The Real McCoy

Sharps & Flats is a daily music review in Salon Magazine

Published June 14, 1997 7:00PM (EDT)

Real McCoy shouldn't work at all. They're a white guy and two black women, from Berlin, and the kingpin white guy, O-Jay (Olaf Jeglitza) used to be a photographer -- and you suspect it wasn't Alfred Stieglitz-type stuff. Plus, he writes most of the songs and raps in this fairly funkless manner, like a low-baritone version of Mike Myers' Dieter with a Mack Daddy accent. And while Vanessa Mason remains from Real McCoy's triple-platinum 1995 debut, "Another Night," the other female voice, Lisa Cork, is new, abetting the impression of interchangeable parts.

Pop cynics would predict an update of the utter corn pone of Abba or Boney M. -- in other words, the anguish, tragedy and fury of Barbie and Ken dolls with a pop-house beat. And let it not be imagined that O-Jay (is he sure that nickname is a good idea?) is unaware of the charms of wind-up camp or that said charms do not appeal to pop cynics in measured doses. Because despite all the hesitations, Real McCoy works almost nonstop on both "Another Night" and the new "One More Time." The tunes do suggest hipper forerunners, too. The lean sound and dry delivery recall the sadly forgotten '80s trio InDeep, which had the same makeup. And the breakthrough Real McCoy hits, "Another Night" and "Run Away," as well as the new potential follow-ups, "Love Save Me" and the twinkling "Tomorrow," incorporate swank Philly-soul melodies in the manner of M People.

O-Jay, Mason and Cork know that just a little extra depth of
feeling works wonders on pretty, romantic platitudes like "Give a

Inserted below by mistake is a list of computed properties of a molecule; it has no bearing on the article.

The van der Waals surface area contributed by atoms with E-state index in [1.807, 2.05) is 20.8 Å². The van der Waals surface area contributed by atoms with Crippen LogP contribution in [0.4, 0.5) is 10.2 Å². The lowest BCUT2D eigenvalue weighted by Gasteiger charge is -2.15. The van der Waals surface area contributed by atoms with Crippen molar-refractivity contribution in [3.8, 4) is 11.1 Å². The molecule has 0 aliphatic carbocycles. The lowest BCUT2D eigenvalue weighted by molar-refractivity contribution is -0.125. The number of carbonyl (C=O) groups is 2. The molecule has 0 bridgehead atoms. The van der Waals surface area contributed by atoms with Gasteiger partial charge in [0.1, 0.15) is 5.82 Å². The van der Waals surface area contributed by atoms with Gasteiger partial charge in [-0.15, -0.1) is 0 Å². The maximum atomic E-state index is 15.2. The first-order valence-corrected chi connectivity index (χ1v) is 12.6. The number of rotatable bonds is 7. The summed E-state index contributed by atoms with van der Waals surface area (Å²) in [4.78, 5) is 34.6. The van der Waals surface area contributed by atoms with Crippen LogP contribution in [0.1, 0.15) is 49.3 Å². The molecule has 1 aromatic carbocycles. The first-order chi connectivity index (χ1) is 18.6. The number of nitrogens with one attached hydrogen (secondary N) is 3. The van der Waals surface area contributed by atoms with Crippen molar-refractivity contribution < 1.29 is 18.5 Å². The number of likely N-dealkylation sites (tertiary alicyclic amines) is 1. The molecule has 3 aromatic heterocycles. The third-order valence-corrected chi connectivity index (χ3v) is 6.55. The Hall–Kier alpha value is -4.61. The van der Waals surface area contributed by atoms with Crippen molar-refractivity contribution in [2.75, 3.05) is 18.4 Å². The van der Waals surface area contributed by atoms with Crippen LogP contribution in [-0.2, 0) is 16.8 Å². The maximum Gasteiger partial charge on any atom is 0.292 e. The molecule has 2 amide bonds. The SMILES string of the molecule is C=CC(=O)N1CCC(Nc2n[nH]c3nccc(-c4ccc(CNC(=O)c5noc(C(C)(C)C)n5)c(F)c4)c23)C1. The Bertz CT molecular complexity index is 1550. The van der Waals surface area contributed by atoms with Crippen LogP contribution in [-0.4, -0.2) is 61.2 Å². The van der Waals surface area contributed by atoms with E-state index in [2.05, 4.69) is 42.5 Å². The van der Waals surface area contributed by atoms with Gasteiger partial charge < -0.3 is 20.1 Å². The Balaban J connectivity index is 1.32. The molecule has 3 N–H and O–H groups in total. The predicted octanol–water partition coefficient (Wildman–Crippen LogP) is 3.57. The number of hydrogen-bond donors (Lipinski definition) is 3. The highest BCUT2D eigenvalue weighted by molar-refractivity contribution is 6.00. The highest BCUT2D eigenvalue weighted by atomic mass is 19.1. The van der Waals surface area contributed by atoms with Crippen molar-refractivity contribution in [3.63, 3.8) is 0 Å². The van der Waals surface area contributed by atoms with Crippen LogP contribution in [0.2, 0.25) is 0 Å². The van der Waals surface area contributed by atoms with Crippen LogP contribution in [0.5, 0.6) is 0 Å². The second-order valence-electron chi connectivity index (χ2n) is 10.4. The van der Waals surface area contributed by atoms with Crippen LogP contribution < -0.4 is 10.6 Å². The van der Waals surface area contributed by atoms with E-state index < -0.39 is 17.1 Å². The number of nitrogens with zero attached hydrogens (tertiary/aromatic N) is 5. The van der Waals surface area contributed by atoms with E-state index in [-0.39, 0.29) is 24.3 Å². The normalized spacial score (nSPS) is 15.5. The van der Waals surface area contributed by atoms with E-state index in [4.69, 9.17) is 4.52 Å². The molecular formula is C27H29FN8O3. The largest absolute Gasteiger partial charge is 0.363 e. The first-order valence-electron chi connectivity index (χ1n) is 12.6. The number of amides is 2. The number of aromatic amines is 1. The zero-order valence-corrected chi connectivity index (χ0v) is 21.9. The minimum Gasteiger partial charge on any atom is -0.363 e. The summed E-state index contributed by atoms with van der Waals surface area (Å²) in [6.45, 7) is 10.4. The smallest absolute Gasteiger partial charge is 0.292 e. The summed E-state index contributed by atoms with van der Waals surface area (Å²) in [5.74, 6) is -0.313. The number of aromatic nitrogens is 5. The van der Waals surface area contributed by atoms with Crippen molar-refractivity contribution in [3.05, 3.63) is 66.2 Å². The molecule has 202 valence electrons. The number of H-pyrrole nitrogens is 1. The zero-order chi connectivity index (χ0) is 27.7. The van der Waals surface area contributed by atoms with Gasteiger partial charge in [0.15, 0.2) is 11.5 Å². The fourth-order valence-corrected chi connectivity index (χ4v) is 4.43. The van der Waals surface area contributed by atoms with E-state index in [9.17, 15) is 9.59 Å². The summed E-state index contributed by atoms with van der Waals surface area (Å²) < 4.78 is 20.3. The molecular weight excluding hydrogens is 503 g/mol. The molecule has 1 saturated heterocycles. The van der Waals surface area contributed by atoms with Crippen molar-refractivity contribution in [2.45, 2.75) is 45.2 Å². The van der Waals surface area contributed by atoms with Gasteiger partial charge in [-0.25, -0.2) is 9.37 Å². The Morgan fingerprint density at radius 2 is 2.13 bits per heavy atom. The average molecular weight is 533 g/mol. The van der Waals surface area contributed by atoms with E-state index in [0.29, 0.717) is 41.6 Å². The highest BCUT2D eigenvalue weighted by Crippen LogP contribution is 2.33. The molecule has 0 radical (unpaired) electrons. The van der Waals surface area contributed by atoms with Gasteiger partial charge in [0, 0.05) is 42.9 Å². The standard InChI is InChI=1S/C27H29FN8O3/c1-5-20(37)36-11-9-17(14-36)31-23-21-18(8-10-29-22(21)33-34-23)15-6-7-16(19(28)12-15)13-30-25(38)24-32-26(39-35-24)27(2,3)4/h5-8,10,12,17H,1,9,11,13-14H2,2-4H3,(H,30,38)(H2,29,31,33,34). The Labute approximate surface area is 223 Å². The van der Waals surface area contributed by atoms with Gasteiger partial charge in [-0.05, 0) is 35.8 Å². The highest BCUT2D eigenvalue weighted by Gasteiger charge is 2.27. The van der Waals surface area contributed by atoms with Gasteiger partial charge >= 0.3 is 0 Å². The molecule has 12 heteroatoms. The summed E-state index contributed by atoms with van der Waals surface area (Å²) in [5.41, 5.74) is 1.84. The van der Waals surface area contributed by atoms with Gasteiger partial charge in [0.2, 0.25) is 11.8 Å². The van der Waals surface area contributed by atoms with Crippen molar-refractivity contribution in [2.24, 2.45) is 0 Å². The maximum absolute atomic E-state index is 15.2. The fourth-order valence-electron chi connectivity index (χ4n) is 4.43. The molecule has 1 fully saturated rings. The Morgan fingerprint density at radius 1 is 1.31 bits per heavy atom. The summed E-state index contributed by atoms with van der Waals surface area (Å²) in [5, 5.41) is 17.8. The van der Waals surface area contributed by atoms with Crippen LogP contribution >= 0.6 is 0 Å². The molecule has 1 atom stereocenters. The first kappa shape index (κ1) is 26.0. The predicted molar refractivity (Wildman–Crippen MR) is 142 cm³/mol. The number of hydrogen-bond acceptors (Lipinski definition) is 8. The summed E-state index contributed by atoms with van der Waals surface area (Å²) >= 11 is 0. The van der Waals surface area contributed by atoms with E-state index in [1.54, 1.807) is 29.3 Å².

Little Love" and "Look at Me," though all the passion in the
world wouldn't redeem the trite social activism of "Take a Look
at Your Life" or turn "One More Time" into more than "Another
Night" another time around. For the second album in a row,
O-Jay delivers a smooth, electrofunk meditation on free-floating
paranoia, "Love Is a Stranger" (ominoso opening line: "Even
though you don't know me, I'm not a stranger to you"). The
inspired choice of cover tune on the debut was "Come and Get
Your Love"; here, it's Shania Twain's "(If You're Not In It for
Love) I'm Outta Here." And there's no denying that Cork was an
astute switch, fitting tighter, richer harmonies in with Mason.
Even O-Jay sounds looser -- check his swinging chorus syllables
on "Tonight." The Real McCoy best-of may be the indispensable
disc in the end, but while the licks and beats are slightly thinner
on "One More Time," the mood is happier -- funny how
million-selling singles can do that.

By Milo Miles

Milo Miles' music commentary can be heard on National Public Radio's "Fresh Air." He is a regular contributor to Salon

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